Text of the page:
Niger: Hepatitis E outbreak linked to water shortages and poor sanitation

Niamey/BarcelonaAn outbreak of hepatitis E in the Diffa region of Niger highlights the water shortages and poor sanitation experienced by displaced people in the region, according to Médecins Sans Frontières (MSF), while calling for authorities and aid organisations to step up their response.

Since December 2016, 135 cases of jaundice have been detected in Diffa. Jaundice, which causes a yellowing of the skin and eyes, is one of the most common symptoms of hepatitis E. Many of these cases were pregnant women admitted to the main mother and child health centre in Diffa town, where MSF works alongside the Ministry of Health; 25 of them subsequently died due to acute liver failure.

Hepatitis E was finally confirmed by laboratory analysis in mid-April and the outbreak was declared by the Nigerien authorities last week. The disease is caused by the hepatitis E virus (HEV) and can lead to liver failure and death, with pregnant women particularly at risk. There is no specific treatment for the disease, which spreads mainly through contaminated water.

“Water and sanitation activities in Diffa are clearly insufficient to meet people’s needs, as we’ve been warning for months,” says Elmounzer Ag Jiddou, MSF’s head of mission in Niger. “MSF is calling on the authorities and all humanitarian organisations working in Diffa to rapidly and significantly increase their response and ensure an adequate water supply and sanitation conditions.”

In recent weeks, MSF teams have been working in coordination with the Ministry of Health to contain the outbreak. MSF has been helping to train health staff and providing resources and extra staff in health centres, hospitals and in the community, in order to detect new cases of the disease as early as possible, refer patients to health facilities and provide them with care. At the same time, MSF teams are conducting awareness campaigns on basic hygiene measures, such as handwashing.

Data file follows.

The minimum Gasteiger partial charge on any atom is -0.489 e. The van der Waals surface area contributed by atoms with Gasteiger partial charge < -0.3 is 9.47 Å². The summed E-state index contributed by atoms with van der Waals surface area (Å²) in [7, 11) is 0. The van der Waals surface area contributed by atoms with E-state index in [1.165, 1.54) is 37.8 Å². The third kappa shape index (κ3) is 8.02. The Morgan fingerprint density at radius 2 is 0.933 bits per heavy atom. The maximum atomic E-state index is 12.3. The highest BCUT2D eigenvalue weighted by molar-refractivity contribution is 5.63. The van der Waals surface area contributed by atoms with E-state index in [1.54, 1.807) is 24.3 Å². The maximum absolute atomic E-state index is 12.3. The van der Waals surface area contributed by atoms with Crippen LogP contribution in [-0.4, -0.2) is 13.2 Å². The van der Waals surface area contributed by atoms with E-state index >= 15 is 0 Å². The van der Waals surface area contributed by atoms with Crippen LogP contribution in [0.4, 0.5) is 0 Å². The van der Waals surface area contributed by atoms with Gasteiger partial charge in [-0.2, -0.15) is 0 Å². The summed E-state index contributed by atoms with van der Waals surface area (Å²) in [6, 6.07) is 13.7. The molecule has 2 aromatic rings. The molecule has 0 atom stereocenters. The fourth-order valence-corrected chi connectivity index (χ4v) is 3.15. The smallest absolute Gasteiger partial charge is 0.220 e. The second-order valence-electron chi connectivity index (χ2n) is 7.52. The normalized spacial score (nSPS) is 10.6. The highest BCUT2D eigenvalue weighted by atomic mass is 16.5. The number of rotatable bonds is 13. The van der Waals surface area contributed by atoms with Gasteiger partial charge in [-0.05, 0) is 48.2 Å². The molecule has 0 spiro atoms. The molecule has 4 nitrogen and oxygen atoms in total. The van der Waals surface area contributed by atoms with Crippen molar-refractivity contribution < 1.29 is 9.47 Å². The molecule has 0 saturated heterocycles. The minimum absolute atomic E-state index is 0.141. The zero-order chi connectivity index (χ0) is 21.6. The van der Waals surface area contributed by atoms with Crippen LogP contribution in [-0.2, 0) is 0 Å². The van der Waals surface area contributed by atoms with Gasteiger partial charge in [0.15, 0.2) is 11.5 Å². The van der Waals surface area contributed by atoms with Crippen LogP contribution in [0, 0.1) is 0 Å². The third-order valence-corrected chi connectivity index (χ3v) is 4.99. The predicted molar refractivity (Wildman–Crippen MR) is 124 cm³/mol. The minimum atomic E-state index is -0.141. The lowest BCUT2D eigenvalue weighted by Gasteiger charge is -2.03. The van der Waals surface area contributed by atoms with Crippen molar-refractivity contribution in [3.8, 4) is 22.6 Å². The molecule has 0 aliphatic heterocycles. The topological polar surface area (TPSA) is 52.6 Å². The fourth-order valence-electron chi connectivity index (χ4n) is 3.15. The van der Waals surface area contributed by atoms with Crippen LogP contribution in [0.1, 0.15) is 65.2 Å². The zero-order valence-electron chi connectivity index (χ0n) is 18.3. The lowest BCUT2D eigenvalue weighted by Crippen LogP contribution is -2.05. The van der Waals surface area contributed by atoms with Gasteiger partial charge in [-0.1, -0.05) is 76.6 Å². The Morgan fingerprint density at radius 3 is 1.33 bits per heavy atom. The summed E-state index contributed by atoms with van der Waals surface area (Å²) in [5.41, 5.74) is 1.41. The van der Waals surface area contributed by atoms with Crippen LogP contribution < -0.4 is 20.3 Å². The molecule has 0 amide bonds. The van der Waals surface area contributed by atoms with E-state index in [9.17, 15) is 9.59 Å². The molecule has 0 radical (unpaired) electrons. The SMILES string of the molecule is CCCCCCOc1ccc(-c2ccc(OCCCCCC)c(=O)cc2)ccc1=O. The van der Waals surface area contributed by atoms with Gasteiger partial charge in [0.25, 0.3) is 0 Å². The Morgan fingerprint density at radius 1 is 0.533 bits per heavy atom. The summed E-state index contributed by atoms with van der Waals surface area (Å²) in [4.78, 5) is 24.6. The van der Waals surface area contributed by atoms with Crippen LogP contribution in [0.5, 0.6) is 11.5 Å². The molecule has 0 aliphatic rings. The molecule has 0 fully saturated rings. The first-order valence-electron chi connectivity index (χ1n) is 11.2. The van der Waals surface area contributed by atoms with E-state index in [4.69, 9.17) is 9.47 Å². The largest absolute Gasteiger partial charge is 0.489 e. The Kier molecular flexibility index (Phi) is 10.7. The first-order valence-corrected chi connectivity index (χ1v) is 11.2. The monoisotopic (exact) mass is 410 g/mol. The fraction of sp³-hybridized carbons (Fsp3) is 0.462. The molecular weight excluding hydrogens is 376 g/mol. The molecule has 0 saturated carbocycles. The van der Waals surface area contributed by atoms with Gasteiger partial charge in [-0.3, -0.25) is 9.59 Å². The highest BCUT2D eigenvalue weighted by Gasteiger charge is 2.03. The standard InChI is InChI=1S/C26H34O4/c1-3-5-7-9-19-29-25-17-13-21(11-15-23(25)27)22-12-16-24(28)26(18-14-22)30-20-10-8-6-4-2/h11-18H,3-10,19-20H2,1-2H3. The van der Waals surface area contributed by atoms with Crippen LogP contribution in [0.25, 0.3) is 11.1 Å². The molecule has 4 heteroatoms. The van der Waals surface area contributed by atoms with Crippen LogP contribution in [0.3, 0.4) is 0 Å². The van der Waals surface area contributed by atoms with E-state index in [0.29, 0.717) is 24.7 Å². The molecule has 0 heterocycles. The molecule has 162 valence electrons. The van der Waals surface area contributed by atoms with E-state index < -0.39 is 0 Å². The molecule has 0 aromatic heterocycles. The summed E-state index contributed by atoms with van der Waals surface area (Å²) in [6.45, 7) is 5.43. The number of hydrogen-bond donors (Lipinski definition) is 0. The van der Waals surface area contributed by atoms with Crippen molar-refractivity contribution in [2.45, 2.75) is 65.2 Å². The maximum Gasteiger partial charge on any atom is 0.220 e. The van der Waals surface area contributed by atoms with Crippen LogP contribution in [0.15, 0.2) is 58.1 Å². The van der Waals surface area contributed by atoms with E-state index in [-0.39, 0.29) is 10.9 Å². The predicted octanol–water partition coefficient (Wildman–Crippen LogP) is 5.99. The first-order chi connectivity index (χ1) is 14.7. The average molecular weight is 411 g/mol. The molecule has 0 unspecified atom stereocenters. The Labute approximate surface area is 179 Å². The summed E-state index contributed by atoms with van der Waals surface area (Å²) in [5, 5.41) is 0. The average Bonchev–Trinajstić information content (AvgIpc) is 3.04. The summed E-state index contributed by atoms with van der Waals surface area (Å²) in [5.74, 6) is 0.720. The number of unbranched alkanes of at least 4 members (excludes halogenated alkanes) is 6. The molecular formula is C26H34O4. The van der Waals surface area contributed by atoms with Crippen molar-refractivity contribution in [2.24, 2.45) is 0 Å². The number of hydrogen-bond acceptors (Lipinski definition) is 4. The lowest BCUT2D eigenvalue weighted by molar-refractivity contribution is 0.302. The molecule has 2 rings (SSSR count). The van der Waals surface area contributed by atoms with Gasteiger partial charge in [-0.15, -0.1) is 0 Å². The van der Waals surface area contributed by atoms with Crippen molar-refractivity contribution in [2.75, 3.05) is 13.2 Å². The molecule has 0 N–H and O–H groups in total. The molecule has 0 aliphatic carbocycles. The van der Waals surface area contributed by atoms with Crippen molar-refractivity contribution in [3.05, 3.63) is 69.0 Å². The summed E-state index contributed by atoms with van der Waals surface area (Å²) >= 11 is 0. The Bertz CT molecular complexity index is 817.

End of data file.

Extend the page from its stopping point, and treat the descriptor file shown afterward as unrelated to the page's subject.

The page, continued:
Some 240,000 displaced people and refugees are sheltering in the Diffa region, according to official figures. These people are particularly vulnerable after years suffering the consequences of the conflict between Boko Haram and the armies of the wider region. Of these, some 135,000 have settled in the Kitchendi, Garin Wazan and Toumour areas, where MSF teams are carrying out water and sanitation activities. So far, they have treated 105,700 litres of water to make it safe for drinking. Teams are also distributing water chlorination tablets, soap and new jerrycans to 16,800 families in these locations, and cleaning old jerrycans to make them safe for use and prevent the disease from spreading further.


MSF has been working in Niger’s Diffa region since late 2014. To improve access to healthcare for the local and displaced population, MSF is working alongside the Ministry of Health in the main mother and child health centre in Diffa town, in the district hospital of Nguigmi and at a number of health centres in the districts of Diffa, Nguigmi and Bosso.

In Diffa’s mother and child health centre and in Nguigmi hospital, MSF teams are supporting the reproductive and sexual health and paediatric units and providing mental health support. At Nguigmi hospital, the team is also treating children with severe acute malnutrition. In the health centres, MSF is providing primary and reproductive health consultations and mental health support, as well as carrying out vaccination activities and providing nutritional supplements. MSF teams are also conducting water and sanitation activities, and distributing essential relief items when necessary.